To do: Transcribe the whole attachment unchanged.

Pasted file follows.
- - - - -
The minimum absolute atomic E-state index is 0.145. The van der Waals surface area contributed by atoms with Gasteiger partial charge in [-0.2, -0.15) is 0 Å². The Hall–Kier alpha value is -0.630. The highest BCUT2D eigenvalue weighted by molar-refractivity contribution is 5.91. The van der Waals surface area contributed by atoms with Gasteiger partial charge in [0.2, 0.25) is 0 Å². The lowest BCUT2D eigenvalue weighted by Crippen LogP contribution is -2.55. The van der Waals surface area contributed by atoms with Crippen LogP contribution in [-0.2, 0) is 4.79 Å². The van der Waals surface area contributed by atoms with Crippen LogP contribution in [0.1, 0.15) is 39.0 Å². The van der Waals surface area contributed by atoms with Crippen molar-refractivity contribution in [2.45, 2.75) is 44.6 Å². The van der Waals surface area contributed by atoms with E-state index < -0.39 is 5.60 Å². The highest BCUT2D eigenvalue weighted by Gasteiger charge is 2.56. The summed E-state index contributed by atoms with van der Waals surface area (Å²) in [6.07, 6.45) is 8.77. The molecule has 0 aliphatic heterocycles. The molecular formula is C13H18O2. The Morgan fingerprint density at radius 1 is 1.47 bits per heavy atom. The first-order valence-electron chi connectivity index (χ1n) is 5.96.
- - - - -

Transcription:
The minimum absolute atomic E-state index is 0.145. The van der Waals surface area contributed by atoms with Gasteiger partial charge in [-0.2, -0.15) is 0 Å². The Hall–Kier alpha value is -0.630. The highest BCUT2D eigenvalue weighted by molar-refractivity contribution is 5.91. The van der Waals surface area contributed by atoms with Gasteiger partial charge in [0.2, 0.25) is 0 Å². The lowest BCUT2D eigenvalue weighted by Crippen LogP contribution is -2.55. The van der Waals surface area contributed by atoms with Crippen LogP contribution in [-0.2, 0) is 4.79 Å². The van der Waals surface area contributed by atoms with Crippen LogP contribution in [0.1, 0.15) is 39.0 Å². The van der Waals surface area contributed by atoms with Crippen molar-refractivity contribution in [2.45, 2.75) is 44.6 Å². The van der Waals surface area contributed by atoms with E-state index < -0.39 is 5.60 Å². The highest BCUT2D eigenvalue weighted by Gasteiger charge is 2.56. The summed E-state index contributed by atoms with van der Waals surface area (Å²) in [6.07, 6.45) is 8.77. The molecule has 0 aliphatic heterocycles. The molecular formula is C13H18O2. The Morgan fingerprint density at radius 1 is 1.47 bits per heavy atom. The first-order valence-electron chi connectivity index (χ1n) is 5.96.